A school completion or even college education does not make young people readily employable. They require a combination of soft skills and some amount of training in their chosen career path. While better placed communities ensure this by the youngsters interning at various institutions, communities Krupa works with do not have this facility. Moreover, India needs an enormous number of skilled people in the coming years. In some areas, traditional skills such as handloom weaving are dying without support in the form of market access, design inputs and credibility. Krupa revitalises such traditional skills by formalising the approach, arranging market access and offering input designs.



Women of three rural communities are benefited through this initiative

Krupa Rural Training Institute, Kruti for short was established to empower the local population around its Padappai Project Centre. Their occupation was handloom weaving of lungies ( a sarong worn locally by men). But with the advent of power looms, the industry was languishing and the women who worked on pit looms with their spouses were unemployed. The men moved to casual farm labour or construction . Kruti provides a platform form to leverage their skills to earn a living. They were taught to weave hand knotted carpets initially and then moved onto weaving beautiful sarees and dress material. They also weave dhurries which are cotton based carpets, towels and door mats. The Institute additionally offers training in tailoring, embroidery block and screen printing through short term courses.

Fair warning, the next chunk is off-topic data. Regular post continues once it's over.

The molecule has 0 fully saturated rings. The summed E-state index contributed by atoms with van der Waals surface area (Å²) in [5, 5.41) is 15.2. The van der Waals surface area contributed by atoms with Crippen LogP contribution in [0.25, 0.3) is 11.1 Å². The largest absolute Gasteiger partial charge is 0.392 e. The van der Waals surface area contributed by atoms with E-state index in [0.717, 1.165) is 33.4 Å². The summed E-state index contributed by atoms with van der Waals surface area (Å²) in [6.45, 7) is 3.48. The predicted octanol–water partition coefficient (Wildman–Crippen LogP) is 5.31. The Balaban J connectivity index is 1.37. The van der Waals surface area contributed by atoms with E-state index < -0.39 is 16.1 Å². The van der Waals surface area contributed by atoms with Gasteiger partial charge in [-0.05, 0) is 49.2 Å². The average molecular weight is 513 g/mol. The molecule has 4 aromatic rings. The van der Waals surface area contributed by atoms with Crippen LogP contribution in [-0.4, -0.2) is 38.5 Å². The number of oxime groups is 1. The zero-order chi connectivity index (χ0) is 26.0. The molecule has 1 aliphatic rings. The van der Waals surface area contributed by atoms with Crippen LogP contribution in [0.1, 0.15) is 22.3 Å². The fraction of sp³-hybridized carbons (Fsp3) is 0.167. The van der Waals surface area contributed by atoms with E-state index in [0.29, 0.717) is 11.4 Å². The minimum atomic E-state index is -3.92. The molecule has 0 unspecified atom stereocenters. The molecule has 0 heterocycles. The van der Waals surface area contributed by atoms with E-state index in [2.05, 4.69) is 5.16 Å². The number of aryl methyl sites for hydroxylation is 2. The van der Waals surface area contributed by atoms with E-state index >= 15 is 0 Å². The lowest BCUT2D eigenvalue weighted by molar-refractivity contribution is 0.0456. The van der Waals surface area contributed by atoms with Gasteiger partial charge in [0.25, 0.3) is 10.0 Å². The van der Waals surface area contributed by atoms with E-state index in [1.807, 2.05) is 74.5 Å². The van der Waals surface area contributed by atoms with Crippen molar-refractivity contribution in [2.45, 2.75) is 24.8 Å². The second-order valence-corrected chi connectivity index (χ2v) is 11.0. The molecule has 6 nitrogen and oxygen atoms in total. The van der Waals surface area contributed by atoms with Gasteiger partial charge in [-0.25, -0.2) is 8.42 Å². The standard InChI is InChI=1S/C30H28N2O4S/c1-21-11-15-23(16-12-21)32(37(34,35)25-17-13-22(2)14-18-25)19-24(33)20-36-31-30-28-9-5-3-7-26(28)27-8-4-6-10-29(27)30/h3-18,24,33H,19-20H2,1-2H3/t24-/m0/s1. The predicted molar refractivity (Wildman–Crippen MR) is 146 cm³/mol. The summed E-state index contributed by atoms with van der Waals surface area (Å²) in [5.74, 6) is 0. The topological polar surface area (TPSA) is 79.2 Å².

This initiative offers these benefits to the 3000 inmates of Chennai prisons

Krupa conducts skill development programs regularly in the men and women’s prisons in Chennai. Inmates are taught block printing, bag making, plumbing, home electrical wiring, computer usage and power loom operations through daily or periodic training programs with its own dedicated trainers. The inmates, after training are encouraged with job orders by which they are able to earn money which they send to their families.

Their spouses are also encouraged to learn skills and some training programs have been conducted for them outside the prison in making paper bags.



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